Sunday 24th May The Coronet Diaries.


I woke up this morning and had the heavenly thought, perhaps there will be a miracle and this rough beast of a virus will dwindle. Dwindle to nothing. Perhaps…

Zoom’s artificial intelligence escalates by the week. Last week when I thought I had a free slot due to a late cancellation, Zoom emailed to say there was someone sitting in my waiting room. Unholy of holies, I had double booked but the person I was expecting had late cancelled. It’s as though I have a guardian angel; in all the years of practising the question of a double booking has often been accompanied by one person, by serendipity, cancelling on the day. There have been very few times when I am confronted with a situation whereby there is one person already in the consulting room and minutes later there is another at the front door. Yikes, but I have never had any difficulty in deciding which one should occupy the slot. On what basis do I make my decision you might well ask, but that is a professional secret between me and my guardian angel. It is rather similar to my ‘library angels’ who jump in when I am blocked and prod me towards a particular reference book.

I have had to put in a couple of consults today; I just text the 11 AM to ask whether we should Face Time or Zoom? They replied that they were in a field and would Zoom work?. Definitely an opportunity to stay in my pyjamas and do ‘Audio’. They insisted on Face Time. I was confronted, or rather rewarded with a field brimming buttercups-gold. Despite being over sixty, just, they looked like Tess of the D’urbervilles.

Yesterday, I was feeling stressed. Bell was sitting on my bed watching Stig of the Dump. She told me should would prepare a mediation for me while I was in the bath. She did. It’s awesome to think that someone not yet nine years can get it. The ‘it’ loneliness of life and its glory.


IMAGINE ( by Bell)

Imagine you are in the place you have always hoped for 

Imagine you are in

Beach or forest, 

The place where you have always felt loved



 Imagine you are there 

Lying by the sea  

On the ground 

Listening to birds

The waves crash but gently because you know

You are safe 

Everything is there 

Everything that you need 

The non-plastic ocean 

This is the life that you can live if you try 

If you save the ocean 

If you save the animals 

This is where you are you know 

And I know that everybody is alone 

Even though you are not alone you are still walking in the dark 

Even if there is someone there 

You can still be alone 

Still be lonely that’s OK 

In this place you are never lonely 

You are who you want to be 

You stay who you want to be forever 

This is you 

This is your life 

This is why I need you 

We need to go on a mission together 

Save life 

Save oceans together 

I promise things will change if you listen



Again try

Your imagination is all that matters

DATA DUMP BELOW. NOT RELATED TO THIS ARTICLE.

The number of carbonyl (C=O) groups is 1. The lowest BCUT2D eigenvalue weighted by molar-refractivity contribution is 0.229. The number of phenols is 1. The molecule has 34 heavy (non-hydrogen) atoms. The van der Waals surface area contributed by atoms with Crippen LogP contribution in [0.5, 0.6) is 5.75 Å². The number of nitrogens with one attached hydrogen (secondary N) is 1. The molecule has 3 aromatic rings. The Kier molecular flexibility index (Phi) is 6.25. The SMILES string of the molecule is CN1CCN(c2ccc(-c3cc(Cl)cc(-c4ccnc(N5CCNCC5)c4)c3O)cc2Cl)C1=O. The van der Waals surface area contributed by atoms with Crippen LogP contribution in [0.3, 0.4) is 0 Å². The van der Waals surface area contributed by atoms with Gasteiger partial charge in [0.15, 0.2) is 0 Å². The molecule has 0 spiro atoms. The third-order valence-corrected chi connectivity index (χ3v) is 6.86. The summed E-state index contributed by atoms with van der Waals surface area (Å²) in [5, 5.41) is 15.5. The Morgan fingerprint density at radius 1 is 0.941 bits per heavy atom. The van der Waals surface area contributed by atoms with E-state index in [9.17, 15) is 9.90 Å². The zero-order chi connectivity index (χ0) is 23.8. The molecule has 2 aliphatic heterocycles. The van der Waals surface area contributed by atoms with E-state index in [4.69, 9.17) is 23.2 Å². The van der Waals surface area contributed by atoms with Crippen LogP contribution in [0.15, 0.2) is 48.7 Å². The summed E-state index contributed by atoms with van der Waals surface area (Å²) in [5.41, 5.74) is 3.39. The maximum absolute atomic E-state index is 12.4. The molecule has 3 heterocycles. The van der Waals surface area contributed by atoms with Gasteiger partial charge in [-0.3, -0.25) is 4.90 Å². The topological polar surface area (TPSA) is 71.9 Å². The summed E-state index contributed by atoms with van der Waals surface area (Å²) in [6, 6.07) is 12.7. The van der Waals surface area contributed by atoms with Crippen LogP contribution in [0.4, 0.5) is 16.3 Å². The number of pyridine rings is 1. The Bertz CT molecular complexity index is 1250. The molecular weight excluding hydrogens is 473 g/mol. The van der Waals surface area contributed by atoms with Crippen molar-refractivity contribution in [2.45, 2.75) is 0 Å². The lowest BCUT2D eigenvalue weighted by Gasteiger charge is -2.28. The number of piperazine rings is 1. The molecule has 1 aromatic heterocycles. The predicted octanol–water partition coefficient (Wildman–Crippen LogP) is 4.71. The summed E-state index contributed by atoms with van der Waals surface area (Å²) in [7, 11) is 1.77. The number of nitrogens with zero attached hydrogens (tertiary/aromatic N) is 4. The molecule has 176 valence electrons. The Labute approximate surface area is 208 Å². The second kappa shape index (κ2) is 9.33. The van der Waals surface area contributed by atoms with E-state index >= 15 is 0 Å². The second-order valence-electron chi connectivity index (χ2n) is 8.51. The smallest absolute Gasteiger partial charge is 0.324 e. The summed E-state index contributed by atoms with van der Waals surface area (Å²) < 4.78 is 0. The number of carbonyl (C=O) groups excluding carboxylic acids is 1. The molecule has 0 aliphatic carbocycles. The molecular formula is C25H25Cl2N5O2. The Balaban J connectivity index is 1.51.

This is somewhere all of us need to be

2 thoughts on “Sunday 24th May The Coronet Diaries.

  1. Jane, I am stunned by Bell’s poem.

    “Even though you are not alone you are still walking in the dark Even if someone is there”

    Just wow. What a blessing to have her close-by writing mediations for the restorative soak.

    Am just back from a walk with the kids in the woods, following a brook that widens and narrows and bubbles its’ song through the shadows. These hours with them bring back my own memories of childhood, I preferred the damp woods over the sandy beaches of Portugal. I am at ease but also In-step with that paternal alertness, noticing sharp rocks or slippery gravel as Sufian runs in his developing gait headlong into excitement and danger. I read the body language of dogs from a distance.

    I rustle out a picnic and spread it over a small towel, their warm bodies leaning into mine, quiet but for occasional humming, chewing, pointing. On the way back to car, Sufian, who is two, is fading as he needs his nap. But he still has a little left, waving a small leafy branch and trying to catch his sister running ahead of him.

    There is another family group coming our way, two adults and four children, and Suki, my four year old daughter, knows now to move to the other side of the path. Sufian does not, for which I am grateful. He hogs the middle of the path, even moving slightly towards the family who are now in single file, like a row of ducklings. Their two eldest children twist their bodies away from him, from the hips and shoulders, as we might when we move through a dense crowd.

    There is the bit of me that thinks I ought to apologise, which I can analyse another day. I look back and watch the other family break into their regular formation once we’ve passed, and wonder at how natural it has become, especially in children, this turning away from each other, how Suki has already learnt to do this. What will it take to undo this, for her trust proximity again? This is where I reflect on time, and shudder slightly at the idea of this going on for another year, or even two… What might be the long term impact on our children and grandchildren, whose muscles and minds no longer reach out to each other, or know that warm safety of holding hands, touching knees?

    I have another story about skin on skin contact with Sufian, another day perhaps. In other, sunnier news, here is a photo of Sara and I from last night. We had a zoom quiz with some local friends and dressed up for night. The moustache is now gone but was fun for the day. Take care and be in touch.

    Rob xx

    On Sun, 24 May 2020 at 12:25, in the consulting room wrote:

    > Jane Haynes posted: ” Zoom’s artificial intelligence escalates by the > week. Last week when I thought I had a free slot due to a late > cancellation, Zoom emailed to say there was someone sitting in my waiting > room. Unholy of holies, I had double booked but the person I was ex” >

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